Be prepared. Do not expect medical services to be the same as in Canada. Pack a travel health kit, especially if you will be travelling away from major city centres.

You are subject to local laws. Consult our Arrest and Detention page for more information.


Penalties for possession, use or trafficking of illegal drugs are strict. Convicted offenders can expect jail sentences and heavy fines.

Homosexual activity is illegal.


Dress conservatively, behave discreetly, and respect religious and social traditions to avoid offending local sensitivities.


The currency is the Australian dollar (AUD). Credit card services are not available anywhere in Tuvalu. Traveller’s cheques are recommended. The National Bank of Tuvalu is open from 10 a.m. to 2 p.m. Mondays to Thursdays, and from 9 a.m. to 1 p.m. Fridays.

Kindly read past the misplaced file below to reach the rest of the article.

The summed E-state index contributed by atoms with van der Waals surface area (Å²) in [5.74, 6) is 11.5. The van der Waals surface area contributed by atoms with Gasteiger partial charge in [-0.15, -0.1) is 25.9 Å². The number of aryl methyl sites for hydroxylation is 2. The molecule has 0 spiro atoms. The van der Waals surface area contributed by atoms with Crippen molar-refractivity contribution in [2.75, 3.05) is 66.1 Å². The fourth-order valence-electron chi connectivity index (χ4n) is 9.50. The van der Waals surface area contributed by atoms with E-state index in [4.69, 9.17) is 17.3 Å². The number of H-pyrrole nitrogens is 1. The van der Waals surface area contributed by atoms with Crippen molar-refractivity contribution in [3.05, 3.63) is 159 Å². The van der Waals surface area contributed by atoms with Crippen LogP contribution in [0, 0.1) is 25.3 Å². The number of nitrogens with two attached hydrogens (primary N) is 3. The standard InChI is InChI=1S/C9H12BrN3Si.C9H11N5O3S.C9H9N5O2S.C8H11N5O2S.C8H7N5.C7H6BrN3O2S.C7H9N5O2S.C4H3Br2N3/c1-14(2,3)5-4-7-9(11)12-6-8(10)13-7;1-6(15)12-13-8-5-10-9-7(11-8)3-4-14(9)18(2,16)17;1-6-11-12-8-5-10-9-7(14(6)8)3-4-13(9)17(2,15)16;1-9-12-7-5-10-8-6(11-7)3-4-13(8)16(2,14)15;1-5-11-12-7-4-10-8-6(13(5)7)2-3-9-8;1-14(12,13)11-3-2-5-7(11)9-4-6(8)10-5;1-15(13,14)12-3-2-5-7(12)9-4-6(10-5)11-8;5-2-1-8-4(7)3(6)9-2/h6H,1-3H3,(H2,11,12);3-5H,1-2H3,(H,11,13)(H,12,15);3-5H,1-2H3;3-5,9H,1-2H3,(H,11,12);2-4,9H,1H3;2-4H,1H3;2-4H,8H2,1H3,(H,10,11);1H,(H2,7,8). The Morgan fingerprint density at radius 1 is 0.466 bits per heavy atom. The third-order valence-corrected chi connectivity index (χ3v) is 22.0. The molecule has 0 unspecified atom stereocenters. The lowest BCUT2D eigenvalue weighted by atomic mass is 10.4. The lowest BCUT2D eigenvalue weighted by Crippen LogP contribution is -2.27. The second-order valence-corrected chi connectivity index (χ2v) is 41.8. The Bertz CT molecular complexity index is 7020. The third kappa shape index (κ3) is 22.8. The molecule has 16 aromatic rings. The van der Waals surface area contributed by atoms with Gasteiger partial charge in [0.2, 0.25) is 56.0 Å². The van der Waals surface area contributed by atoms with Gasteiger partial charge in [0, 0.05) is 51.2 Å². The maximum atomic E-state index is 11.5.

The rainy (or monsoon) and typhoon seasons in the South Pacific extend from November to April. These storms can result in significant loss of life and extensive damage to infrastructure, and can hamper the provision of essential services.

During a typhoon or monsoon, hotel guests may be required to leave accommodations near the shore and move to safety centres inland. Travel to and from outer islands may be disrupted for some days.

Consult our Typhoons and monsoons page for more information.